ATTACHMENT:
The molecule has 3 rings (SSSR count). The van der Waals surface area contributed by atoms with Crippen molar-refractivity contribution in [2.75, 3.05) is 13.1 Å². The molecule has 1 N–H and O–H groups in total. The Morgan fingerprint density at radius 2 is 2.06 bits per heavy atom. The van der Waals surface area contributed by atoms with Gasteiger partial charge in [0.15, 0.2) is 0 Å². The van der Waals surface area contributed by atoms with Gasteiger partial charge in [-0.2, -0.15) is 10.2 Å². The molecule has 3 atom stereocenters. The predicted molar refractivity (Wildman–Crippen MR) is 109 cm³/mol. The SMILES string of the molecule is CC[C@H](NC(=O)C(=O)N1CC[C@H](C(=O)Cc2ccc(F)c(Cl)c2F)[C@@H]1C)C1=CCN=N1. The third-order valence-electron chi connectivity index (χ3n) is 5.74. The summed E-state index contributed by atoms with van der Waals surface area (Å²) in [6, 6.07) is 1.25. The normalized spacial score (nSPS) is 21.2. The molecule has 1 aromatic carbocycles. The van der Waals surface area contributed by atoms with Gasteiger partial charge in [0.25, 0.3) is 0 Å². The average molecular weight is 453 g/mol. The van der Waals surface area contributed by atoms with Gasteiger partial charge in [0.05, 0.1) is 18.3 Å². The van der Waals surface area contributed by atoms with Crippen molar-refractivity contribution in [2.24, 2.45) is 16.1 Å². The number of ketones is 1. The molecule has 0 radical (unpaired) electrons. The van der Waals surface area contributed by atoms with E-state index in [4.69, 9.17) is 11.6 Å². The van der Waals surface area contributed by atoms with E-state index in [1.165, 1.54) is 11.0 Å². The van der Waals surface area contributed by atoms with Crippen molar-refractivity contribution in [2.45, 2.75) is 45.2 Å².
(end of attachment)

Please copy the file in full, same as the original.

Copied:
The molecule has 3 rings (SSSR count). The van der Waals surface area contributed by atoms with Crippen molar-refractivity contribution in [2.75, 3.05) is 13.1 Å². The molecule has 1 N–H and O–H groups in total. The Morgan fingerprint density at radius 2 is 2.06 bits per heavy atom. The van der Waals surface area contributed by atoms with Gasteiger partial charge in [0.15, 0.2) is 0 Å². The van der Waals surface area contributed by atoms with Gasteiger partial charge in [-0.2, -0.15) is 10.2 Å². The molecule has 3 atom stereocenters. The predicted molar refractivity (Wildman–Crippen MR) is 109 cm³/mol. The SMILES string of the molecule is CC[C@H](NC(=O)C(=O)N1CC[C@H](C(=O)Cc2ccc(F)c(Cl)c2F)[C@@H]1C)C1=CCN=N1. The third-order valence-electron chi connectivity index (χ3n) is 5.74. The summed E-state index contributed by atoms with van der Waals surface area (Å²) in [6, 6.07) is 1.25. The normalized spacial score (nSPS) is 21.2. The molecule has 1 aromatic carbocycles. The van der Waals surface area contributed by atoms with Gasteiger partial charge in [0.25, 0.3) is 0 Å². The average molecular weight is 453 g/mol. The van der Waals surface area contributed by atoms with Gasteiger partial charge in [0.05, 0.1) is 18.3 Å². The van der Waals surface area contributed by atoms with Crippen molar-refractivity contribution in [2.24, 2.45) is 16.1 Å². The number of ketones is 1. The molecule has 0 radical (unpaired) electrons. The van der Waals surface area contributed by atoms with E-state index in [4.69, 9.17) is 11.6 Å². The van der Waals surface area contributed by atoms with E-state index in [1.165, 1.54) is 11.0 Å². The van der Waals surface area contributed by atoms with Crippen molar-refractivity contribution in [2.45, 2.75) is 45.2 Å².